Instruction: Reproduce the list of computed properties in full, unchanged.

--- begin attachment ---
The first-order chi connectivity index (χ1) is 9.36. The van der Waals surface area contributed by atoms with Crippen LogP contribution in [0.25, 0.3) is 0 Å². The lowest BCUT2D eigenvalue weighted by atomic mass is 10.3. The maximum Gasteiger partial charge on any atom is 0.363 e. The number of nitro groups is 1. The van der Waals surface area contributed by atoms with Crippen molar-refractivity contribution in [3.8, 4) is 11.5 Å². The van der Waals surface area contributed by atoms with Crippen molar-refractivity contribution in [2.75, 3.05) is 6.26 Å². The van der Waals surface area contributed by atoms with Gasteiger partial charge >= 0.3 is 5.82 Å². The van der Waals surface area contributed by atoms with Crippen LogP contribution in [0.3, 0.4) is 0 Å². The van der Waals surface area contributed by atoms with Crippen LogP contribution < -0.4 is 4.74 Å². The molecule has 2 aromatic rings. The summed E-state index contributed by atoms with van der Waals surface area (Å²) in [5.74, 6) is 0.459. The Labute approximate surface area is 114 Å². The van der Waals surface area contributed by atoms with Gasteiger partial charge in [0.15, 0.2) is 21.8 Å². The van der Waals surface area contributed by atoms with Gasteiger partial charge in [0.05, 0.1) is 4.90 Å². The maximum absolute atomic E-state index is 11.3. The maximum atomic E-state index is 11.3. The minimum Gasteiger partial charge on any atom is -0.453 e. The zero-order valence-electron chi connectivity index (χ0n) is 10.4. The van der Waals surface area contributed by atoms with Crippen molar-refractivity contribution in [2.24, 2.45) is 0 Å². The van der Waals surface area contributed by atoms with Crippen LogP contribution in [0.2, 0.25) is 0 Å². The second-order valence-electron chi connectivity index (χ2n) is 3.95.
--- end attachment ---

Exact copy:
The first-order chi connectivity index (χ1) is 9.36. The van der Waals surface area contributed by atoms with Crippen LogP contribution in [0.25, 0.3) is 0 Å². The lowest BCUT2D eigenvalue weighted by atomic mass is 10.3. The maximum Gasteiger partial charge on any atom is 0.363 e. The number of nitro groups is 1. The van der Waals surface area contributed by atoms with Crippen molar-refractivity contribution in [3.8, 4) is 11.5 Å². The van der Waals surface area contributed by atoms with Crippen molar-refractivity contribution in [2.75, 3.05) is 6.26 Å². The van der Waals surface area contributed by atoms with Gasteiger partial charge >= 0.3 is 5.82 Å². The van der Waals surface area contributed by atoms with Crippen LogP contribution in [0.3, 0.4) is 0 Å². The van der Waals surface area contributed by atoms with Crippen LogP contribution < -0.4 is 4.74 Å². The molecule has 2 aromatic rings. The summed E-state index contributed by atoms with van der Waals surface area (Å²) in [5.74, 6) is 0.459. The Labute approximate surface area is 114 Å². The van der Waals surface area contributed by atoms with Gasteiger partial charge in [0.15, 0.2) is 21.8 Å². The van der Waals surface area contributed by atoms with Gasteiger partial charge in [0.05, 0.1) is 4.90 Å². The maximum absolute atomic E-state index is 11.3. The maximum atomic E-state index is 11.3. The minimum Gasteiger partial charge on any atom is -0.453 e. The zero-order valence-electron chi connectivity index (χ0n) is 10.4. The van der Waals surface area contributed by atoms with Crippen molar-refractivity contribution in [2.24, 2.45) is 0 Å². The van der Waals surface area contributed by atoms with Crippen LogP contribution in [0.2, 0.25) is 0 Å². The second-order valence-electron chi connectivity index (χ2n) is 3.95.